“Those who cannot remember the past are condemned to repeat it.”
George Santayana, American-Spanish philosopher and novelist
Since the invention of raft which eventually led to the creation of ship, humans have wandered not only across rivers and lakes, but also seas and oceans to reach terra incognita, lands that only existed in their imaginations before. As human population grew trade became a major drive for erstwhile explorers to brave themselves to risk their lives in return for gold and glory. From frankincense to silk, tea, coffee, ceramics, and spices, intercontinental trade was made possible by the invention of stronger, bigger ships equipped with more sophisticated navigation equipment.
In the Far East, in the time of the Zhou Dynasty (1046 – 256 BC), rudder technology was developed, opening the way for successive dynasties to incorporate ships into their military forces. Japan and Korea, too, utilized ships for their political and economic purposes, each decorated with traditional patterns and ornaments to showcase not only their prowess, but also their cultures to other nations.
Amid the sprawling archipelago to the south, indigenous peoples had developed their own seafaring skill and technology. The people of southern Borneo (present-day Indonesian Kalimantan) were among the first settlers of Madagascar, more than 7,600 km apart, while in the 8th century a traditional ship was immortalized on the wall of the enormous Buddhist temple of Borobudur. Srivijaya Empire, a 7th – 14th century thalassocratic empire based on the island of Sumatra whose area encompassed most of Sumatra, Java, and the Malay peninsula depended on its formidable maritime power to control such sprawling territories.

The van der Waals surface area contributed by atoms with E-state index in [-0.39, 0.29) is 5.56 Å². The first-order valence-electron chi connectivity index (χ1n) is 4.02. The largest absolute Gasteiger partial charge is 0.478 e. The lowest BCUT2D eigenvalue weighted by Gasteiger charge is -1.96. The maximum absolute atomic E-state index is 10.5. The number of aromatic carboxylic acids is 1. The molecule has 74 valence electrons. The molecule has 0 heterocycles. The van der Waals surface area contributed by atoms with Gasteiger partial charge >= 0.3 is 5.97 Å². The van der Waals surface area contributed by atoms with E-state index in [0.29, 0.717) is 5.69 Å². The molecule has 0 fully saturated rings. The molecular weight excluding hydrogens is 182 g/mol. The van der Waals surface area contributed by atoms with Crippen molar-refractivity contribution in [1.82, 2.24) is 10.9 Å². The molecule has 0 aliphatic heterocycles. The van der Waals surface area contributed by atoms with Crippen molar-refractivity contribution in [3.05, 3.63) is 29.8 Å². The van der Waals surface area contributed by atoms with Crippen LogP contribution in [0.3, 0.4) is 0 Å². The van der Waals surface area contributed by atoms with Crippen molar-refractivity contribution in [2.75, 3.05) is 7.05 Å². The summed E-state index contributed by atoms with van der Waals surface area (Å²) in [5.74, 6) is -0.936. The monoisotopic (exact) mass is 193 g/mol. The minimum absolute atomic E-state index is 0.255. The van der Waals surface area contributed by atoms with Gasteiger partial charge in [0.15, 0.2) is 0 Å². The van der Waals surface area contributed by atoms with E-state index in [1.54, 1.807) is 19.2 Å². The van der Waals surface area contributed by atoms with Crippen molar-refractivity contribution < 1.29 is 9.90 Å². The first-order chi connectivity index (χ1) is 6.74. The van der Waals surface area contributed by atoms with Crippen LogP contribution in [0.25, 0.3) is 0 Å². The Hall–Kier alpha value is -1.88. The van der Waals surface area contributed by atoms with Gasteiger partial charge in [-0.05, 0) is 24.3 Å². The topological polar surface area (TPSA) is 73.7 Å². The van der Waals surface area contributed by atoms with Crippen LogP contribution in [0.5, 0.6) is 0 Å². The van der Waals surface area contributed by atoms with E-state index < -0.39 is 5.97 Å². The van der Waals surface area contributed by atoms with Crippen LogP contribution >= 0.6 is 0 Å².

A few centuries later, following the conquest of Constantinople by the Ottomans, the Europeans came to the Far East to trade directly with the fabled Spice Islands. Soon Western powers dominated economic and political landscapes in the East and beyond. From the Spanish Philippine Islands, to Dutch Indonesia, British Malaya, French Indochina, as well as cities and ports on China’s eastern coasts, including Portuguese Macau and British Hong Kong.
Hong Kong Maritime Museum, occupying a no-longer-operational pier at Central, showcases some of the relics and models from the maritime-based events in Asia that left profound impact to the nations in the region. Galleries are divided in chronological order mainly related to the history of Hong Kong, including Traditional Maritime China, the China Trade, Sea Bandits, and the development of Victoria Harbor into modern-day Hong Kong.
As with other museums, everything at the Maritime Museum was purposefully displayed for visitors to learn about the history of Maritime Asia, and prevent mistakes from happening again in the future. But not everyone has neither the privilege nor the will to learn about history, unfortunately, allowing the same problems to reoccur sooner or later.
In the early 19th century a pirate named Zhang Baozai operated more than 600 ships with around 70,000 followers in the South China Sea, an insurmountable problem for the Qing dynasty causing massive loss in trade. Today piracy still is a big problem in many parts of the world, from the Strait of Malacca in Southeast Asia to the Somali waters. The South China Sea itself remains a contested water, a stage of international disputes between China to the north with its smaller, and very much divided neighbors to the south.
As the 20th century American-Spanish philosopher, George Santayana put it, history will keep repeating itself for there are people who cannot (and don’t want to) remember the history. Remembering history does not mean romanticizing the bygone time. It is rather to understand ourselves as humans, and to learn what part we can take to prevent humanity from falling into the same mistakes over and over again, for we all share the same planet and live under the same sky.